1: https://www.statista.com/statistics/804008/ad-blocking-reach...

As far as I know on Android Firefox is the only one that does ad blocking well. That't because it supports plugins, including uBlock Origin. It's market share is 0.36%

It was ad blocking that drove me to Firefox on Android. Screen space is precious on mobile, and ads taking up a lot of it drove me nuts. I found I preferred the UI but sorely missed Chrome's "translate page option". (I changed my search engine to DuckDuckGo for the same reason - google search now shows so much "useful" ancillary information I have to scroll past to get to the actual search results I switched to DuckDuckGo just to avoid the scrolling).

But at 0.36% I'm in the noise region as far as browsers concerned, which I assume means most people don't care about ad blocking or noisy search results, apparently.

I have fellow developers that live in ad-infested browsers... Like wtf!?

Consumers have demonstrated repeatedly that they will react strongly to losing the option to do something even if they're not currently doing it.

And it's even worse coming from an ad company. Undermines trust massively, even for people who've never changed a default (no) privacy setting.

It's more like "25% and counting". It was ~3% 10 years ago. Tendency is pretty obvious and omnious for Google and like.

Add blocking is not consistent between browsers. Desktop chrome users are much more likely to block advertising.

I bet they'll backdown!

There's no way they'll loose control over their users.

This will be changed and they'll find another way to force ads on their users without loosing them.

Wait and see!

Now, for sure ad publishers are happy with this and for sure will make their services usable only with chrome.

Thank God we can change browser user agents :)

Time for someone to start mass-producing pihole boxes and selling them online for $50-$100 and make a killing.

If I had the time i’d do it!

freakin' done converted!

Okay, so they are crippling the webRequest API. I'm sure we can still block ads by injecting some masterfully crafted jQuery cocktails. Ad blocking will still be possible.

(Edit: Whoever just downvoted me -- you work on the Chrome team, I guess?)

There was a time where I had to use some outdated ad blocker. ALL news sites would display this "Disable your Ad blocker if you want to read this site" full screen block (that was, of course, not blockable with an easy host list).

This is probably Google's roundabout way to defeat adblocking as a whole.

Disable your adblock, or don't visit any website with Google Ads. Your choice.

Yeah I think Fortune magazine did that to me. I just installed another plugin to automatically inject some JavaScript to get rid of the "disable your adblocker" curtain.

As long as bytes of content are being sent over my Ethernet cables, I will find a way to render them.

What a bogus story.

The issue google is trying to address here is that the adblockers get permissions to basically all browsing data.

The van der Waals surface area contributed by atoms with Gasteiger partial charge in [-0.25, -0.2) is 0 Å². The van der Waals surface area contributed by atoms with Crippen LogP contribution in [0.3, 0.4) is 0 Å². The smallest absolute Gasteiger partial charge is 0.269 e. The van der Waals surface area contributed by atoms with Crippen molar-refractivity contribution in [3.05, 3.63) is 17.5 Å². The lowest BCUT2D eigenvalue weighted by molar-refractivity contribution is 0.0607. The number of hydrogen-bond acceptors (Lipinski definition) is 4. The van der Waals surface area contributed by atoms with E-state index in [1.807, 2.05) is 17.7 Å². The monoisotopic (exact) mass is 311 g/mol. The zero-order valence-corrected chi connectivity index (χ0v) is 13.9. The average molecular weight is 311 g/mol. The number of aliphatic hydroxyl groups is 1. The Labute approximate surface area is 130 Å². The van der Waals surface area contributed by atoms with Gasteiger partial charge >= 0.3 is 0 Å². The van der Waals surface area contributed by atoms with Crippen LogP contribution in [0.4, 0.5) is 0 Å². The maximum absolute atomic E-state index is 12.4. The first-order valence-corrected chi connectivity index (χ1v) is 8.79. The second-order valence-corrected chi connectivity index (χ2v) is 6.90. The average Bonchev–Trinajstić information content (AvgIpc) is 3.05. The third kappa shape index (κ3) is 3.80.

Google specifically says "Chrome supports the use and development of ad blockers."

There is going to be a content filtering approach that doesn't require folks give full access to all browser activity to a third party. For example, google could provide hooks for a pattern list that the extension could populate to block content. But no browsing data would be shared with the extension.

I know it's fun to go to immediate outrage - but Forbes is not the first place I'd be looking for thoughtful / balanced stories.

With what we know since January, the only reason Google implements it is because it will not allow sophisticated ad-blockers and anti-tracking extensions to work.

Google does this such that you can install some sort of pseudo adblock, while Google Ads and Google Tracking (especially) still work - at least behind the scenes.

And this comes directly from the dev of uBlock Origin.

The article is absolutely correct, only that 2B users will of course not switch.

But this move from Google is absolutely, 100%, meant to defeat effective ad blocking and any further privacy extensions that people may come up with in the future.

This has zero to do with privacy and security, because the APIs being removed only have to do with modifying pages, the ability to read data from pages is unaffected. The only real consumer of these APIs are ad blockers, they are quite obviously being specifically targeted.

Painting this as all about user safety when it handsomely rewards Google's largest profit center is farcical. (the new static list of 50k filters will be completely trivial to workaround).

The only thing that is bogus here is the people denying it has nothing to do with ad blocking.

The extensions that want to do blocking would then not need to request permission to read and modify pages.

As users we could pick adblockers that didn't require permission to ready all our activity.

How is reducing the required permissions (significantly) not an enhancement to user safety.

Your argument that we always must give extension authors full permissions to get anything done is a pathetic one frankly.

Chrome could easily enable this new API without crippling the old one, if that's what users really wanted (its not).

> There is going to be a content filtering approach that doesn't require folks give full access to all browser activity to a third party.

FWIW that's how content blockers in Safari have worked for while now. I've always been surprised at how accepting people are of using a browser from an ad company.

Right, iOS also historically had a finer grained / more on point permission model than android, and I've liked that approach. Apps can request permissions that reasonably connect with their activity. The pop ups to provide that permission usually make sense (I generally say no to access all my contacts etc).